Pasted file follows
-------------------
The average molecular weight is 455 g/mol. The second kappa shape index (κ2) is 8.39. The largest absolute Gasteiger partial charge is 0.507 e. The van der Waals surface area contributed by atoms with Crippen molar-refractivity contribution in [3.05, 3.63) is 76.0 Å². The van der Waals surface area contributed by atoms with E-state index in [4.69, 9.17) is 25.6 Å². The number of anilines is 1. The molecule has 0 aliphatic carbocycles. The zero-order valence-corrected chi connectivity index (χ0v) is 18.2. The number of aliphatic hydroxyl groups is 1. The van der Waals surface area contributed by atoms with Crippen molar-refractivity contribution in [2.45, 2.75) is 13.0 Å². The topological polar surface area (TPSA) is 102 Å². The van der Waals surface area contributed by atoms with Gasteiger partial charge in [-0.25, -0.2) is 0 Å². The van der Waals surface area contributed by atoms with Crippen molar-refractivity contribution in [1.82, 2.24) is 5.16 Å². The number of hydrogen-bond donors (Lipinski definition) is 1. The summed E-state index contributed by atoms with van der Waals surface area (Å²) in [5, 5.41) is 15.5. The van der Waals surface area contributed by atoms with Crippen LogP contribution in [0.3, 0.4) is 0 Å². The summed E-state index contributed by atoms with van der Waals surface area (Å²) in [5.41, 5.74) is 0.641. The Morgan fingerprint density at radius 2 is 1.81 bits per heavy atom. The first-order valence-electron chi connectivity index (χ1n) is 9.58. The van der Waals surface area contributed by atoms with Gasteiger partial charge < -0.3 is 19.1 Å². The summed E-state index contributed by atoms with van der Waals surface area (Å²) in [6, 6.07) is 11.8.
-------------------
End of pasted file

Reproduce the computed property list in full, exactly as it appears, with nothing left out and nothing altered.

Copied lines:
The average molecular weight is 455 g/mol. The second kappa shape index (κ2) is 8.39. The largest absolute Gasteiger partial charge is 0.507 e. The van der Waals surface area contributed by atoms with Crippen molar-refractivity contribution in [3.05, 3.63) is 76.0 Å². The van der Waals surface area contributed by atoms with E-state index in [4.69, 9.17) is 25.6 Å². The number of anilines is 1. The molecule has 0 aliphatic carbocycles. The zero-order valence-corrected chi connectivity index (χ0v) is 18.2. The number of aliphatic hydroxyl groups is 1. The van der Waals surface area contributed by atoms with Crippen molar-refractivity contribution in [2.45, 2.75) is 13.0 Å². The topological polar surface area (TPSA) is 102 Å². The van der Waals surface area contributed by atoms with Gasteiger partial charge in [-0.25, -0.2) is 0 Å². The van der Waals surface area contributed by atoms with Crippen molar-refractivity contribution in [1.82, 2.24) is 5.16 Å². The number of hydrogen-bond donors (Lipinski definition) is 1. The summed E-state index contributed by atoms with van der Waals surface area (Å²) in [5, 5.41) is 15.5. The van der Waals surface area contributed by atoms with Crippen LogP contribution in [0.3, 0.4) is 0 Å². The summed E-state index contributed by atoms with van der Waals surface area (Å²) in [5.41, 5.74) is 0.641. The Morgan fingerprint density at radius 2 is 1.81 bits per heavy atom. The first-order valence-electron chi connectivity index (χ1n) is 9.58. The van der Waals surface area contributed by atoms with Gasteiger partial charge < -0.3 is 19.1 Å². The summed E-state index contributed by atoms with van der Waals surface area (Å²) in [6, 6.07) is 11.8.